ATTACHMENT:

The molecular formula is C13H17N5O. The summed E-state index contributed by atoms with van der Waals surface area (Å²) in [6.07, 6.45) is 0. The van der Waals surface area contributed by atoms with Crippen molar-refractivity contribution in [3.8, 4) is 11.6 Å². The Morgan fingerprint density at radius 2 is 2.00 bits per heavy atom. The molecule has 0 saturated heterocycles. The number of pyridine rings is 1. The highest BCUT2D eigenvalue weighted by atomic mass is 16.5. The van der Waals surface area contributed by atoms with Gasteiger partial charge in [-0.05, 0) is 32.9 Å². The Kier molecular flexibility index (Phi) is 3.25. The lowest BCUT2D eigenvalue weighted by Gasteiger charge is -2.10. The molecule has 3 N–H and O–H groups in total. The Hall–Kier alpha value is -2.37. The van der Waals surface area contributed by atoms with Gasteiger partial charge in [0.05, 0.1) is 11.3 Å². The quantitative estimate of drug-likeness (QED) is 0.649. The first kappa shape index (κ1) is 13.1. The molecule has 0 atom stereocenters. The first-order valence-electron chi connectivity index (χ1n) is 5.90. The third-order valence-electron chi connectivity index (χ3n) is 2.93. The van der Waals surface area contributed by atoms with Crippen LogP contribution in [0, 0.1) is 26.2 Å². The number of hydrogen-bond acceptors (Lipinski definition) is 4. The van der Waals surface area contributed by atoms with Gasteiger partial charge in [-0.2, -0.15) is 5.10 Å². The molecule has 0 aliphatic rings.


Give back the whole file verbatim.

The molecular formula is C13H17N5O. The summed E-state index contributed by atoms with van der Waals surface area (Å²) in [6.07, 6.45) is 0. The van der Waals surface area contributed by atoms with Crippen molar-refractivity contribution in [3.8, 4) is 11.6 Å². The Morgan fingerprint density at radius 2 is 2.00 bits per heavy atom. The molecule has 0 saturated heterocycles. The number of pyridine rings is 1. The highest BCUT2D eigenvalue weighted by atomic mass is 16.5. The van der Waals surface area contributed by atoms with Gasteiger partial charge in [-0.05, 0) is 32.9 Å². The Kier molecular flexibility index (Phi) is 3.25. The lowest BCUT2D eigenvalue weighted by Gasteiger charge is -2.10. The molecule has 3 N–H and O–H groups in total. The Hall–Kier alpha value is -2.37. The van der Waals surface area contributed by atoms with Gasteiger partial charge in [0.05, 0.1) is 11.3 Å². The quantitative estimate of drug-likeness (QED) is 0.649. The first kappa shape index (κ1) is 13.1. The molecule has 0 atom stereocenters. The first-order valence-electron chi connectivity index (χ1n) is 5.90. The third-order valence-electron chi connectivity index (χ3n) is 2.93. The van der Waals surface area contributed by atoms with Crippen LogP contribution in [0, 0.1) is 26.2 Å². The number of hydrogen-bond acceptors (Lipinski definition) is 4. The van der Waals surface area contributed by atoms with Gasteiger partial charge in [-0.2, -0.15) is 5.10 Å². The molecule has 0 aliphatic rings.